Pricing

Pricing needs to reflect all the other variables referenced above. Comparable villas should be carefully reviewed to ensure that pricing is realistic vis-à-vis the market.

When pricing, dimensions such early bird pricing offers, reduced occupancy prices, last minute booking price should be considered. These are not all necessarily required however let’s remember villa time is like an airline seat so extracting some value before the plane flies empty often makes sense.

Summary

The sum of all these above factors which will determine its appeal to the market. You have a fantastic villa but if it’s not priced correctly, it will have very low chances of success. A great looking villa with poor operational management will underperform. Great service and operations, but poor marketing will also bring sub optimal results.

Think through every dimension of the guest experience, work to your villa’s strengths and do what you can to compensate for its shortcomings, and things will come out well.

 

PHOTOS: Christopher Leggett

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Interested in more property news or buying property in Thailand - check out FazWaz today!

Previously living in Bali for over a decade, Ian Macaulay, has now been living in Phuket for 2 years. Ian founded and ran one of the largest villa companies in Asia and now heads a company specialising in marketing & distribution of rental villas, the Luxury Villas of Asia, which recently brought the 7 bedroom Aquila to market.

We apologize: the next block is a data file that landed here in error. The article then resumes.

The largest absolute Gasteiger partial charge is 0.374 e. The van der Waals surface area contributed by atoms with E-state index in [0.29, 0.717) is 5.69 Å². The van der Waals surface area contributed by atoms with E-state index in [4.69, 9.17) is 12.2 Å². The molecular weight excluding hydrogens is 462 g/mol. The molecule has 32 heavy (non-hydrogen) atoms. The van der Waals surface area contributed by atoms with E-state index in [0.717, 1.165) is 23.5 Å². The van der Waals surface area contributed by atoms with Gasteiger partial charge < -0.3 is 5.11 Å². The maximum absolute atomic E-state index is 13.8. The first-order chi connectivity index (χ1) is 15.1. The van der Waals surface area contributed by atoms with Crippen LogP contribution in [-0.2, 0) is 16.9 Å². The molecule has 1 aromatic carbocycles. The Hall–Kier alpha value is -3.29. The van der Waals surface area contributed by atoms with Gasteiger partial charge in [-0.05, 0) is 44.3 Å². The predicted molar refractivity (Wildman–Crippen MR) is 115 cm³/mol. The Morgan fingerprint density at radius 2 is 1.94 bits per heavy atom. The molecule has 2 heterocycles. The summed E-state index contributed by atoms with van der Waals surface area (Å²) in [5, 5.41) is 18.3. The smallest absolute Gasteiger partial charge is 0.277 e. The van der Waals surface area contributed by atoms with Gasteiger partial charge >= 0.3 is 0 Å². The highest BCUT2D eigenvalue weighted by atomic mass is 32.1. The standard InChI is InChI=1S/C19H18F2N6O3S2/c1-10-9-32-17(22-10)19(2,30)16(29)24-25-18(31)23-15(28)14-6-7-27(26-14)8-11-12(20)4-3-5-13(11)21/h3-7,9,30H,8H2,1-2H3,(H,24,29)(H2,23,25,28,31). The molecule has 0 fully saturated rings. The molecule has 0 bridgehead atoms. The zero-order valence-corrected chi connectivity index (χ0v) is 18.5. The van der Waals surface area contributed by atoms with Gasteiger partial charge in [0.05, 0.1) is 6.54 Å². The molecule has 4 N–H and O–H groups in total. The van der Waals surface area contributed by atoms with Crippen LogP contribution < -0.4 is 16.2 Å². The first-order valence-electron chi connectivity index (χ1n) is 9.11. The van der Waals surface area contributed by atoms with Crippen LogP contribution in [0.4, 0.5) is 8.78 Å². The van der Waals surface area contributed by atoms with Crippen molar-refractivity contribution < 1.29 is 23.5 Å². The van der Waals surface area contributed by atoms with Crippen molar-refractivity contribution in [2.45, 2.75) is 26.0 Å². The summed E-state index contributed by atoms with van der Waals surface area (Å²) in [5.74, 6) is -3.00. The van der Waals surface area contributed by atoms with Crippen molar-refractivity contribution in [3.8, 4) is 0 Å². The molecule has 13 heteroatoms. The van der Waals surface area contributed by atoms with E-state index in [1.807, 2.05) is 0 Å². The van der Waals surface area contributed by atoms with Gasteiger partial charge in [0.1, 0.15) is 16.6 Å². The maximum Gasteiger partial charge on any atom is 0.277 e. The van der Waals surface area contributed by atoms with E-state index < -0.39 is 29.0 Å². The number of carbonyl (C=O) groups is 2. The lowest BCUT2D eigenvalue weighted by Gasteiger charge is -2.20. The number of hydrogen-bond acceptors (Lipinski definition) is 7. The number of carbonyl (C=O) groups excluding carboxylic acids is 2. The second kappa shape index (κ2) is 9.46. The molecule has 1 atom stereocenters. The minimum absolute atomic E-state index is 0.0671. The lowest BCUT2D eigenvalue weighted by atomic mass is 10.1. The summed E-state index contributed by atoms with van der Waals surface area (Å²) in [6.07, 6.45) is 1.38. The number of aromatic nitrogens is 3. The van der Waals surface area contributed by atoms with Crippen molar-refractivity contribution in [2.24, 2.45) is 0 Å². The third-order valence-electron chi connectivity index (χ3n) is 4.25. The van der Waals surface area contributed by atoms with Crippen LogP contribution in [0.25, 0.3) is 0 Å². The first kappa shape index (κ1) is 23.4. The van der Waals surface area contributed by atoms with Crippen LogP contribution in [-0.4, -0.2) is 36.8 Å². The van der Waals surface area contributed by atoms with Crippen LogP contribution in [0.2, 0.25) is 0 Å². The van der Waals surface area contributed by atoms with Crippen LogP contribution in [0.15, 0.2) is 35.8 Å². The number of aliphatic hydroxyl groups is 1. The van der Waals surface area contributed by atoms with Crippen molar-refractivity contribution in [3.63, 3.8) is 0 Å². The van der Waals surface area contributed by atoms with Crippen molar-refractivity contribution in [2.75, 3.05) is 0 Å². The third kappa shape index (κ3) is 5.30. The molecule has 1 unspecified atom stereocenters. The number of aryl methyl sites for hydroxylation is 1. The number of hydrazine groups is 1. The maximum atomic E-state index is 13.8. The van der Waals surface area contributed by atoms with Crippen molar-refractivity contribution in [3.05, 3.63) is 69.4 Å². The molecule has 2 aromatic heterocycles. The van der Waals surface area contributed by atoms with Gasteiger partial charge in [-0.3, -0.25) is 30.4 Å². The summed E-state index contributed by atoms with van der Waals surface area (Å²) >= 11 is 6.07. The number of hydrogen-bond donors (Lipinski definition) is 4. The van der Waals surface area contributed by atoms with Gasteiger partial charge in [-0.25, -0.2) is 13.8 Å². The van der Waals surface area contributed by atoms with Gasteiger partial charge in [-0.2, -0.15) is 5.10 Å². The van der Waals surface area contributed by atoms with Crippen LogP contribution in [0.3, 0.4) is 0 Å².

Business

The ‘office’ is SO last century. Say hello to the world of remote working.

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The ‘office’ is SO last century. Say hello to the world of remote working. | Thaiger

Do you work from home? Or can you work anywhere have a laptop and wi-fi? Are you a trader or selling stuff online? You’re part of a growing trend in modern work practices as the fancy city office becomes an expensive relic of the ‘old normal’.

2020 became the year of people working from home. In same case, it was the year of being told to stay home so there wasn’t much option. During Thailand’s lockdowns in April and May, offices were closed and employers had to scramble to find alternatives to the “office”. With the rise of Zoom and other video conferencing software, ways of tracking time-on-keyboard and hundreds of other monitoring apps, employers suddenly discovered they could actually run their businesses without an office. There were certainly new dynamics and unforeseen challenges, but for the most part, it worked.

Companies had worked from central office locations for a hundred years. The remote/work-from-home option was a new test for everyone involved but many early wrinkles have been ironed out after an accelerated learning curve due to the Covid-19 situation.

In the early days, most companies weren’t ready to close up the office and send their workers home claiming that some basic operations such as accounting and invoicing were not yet able to be done online (Thailand has a love of hard-copies and paperwork).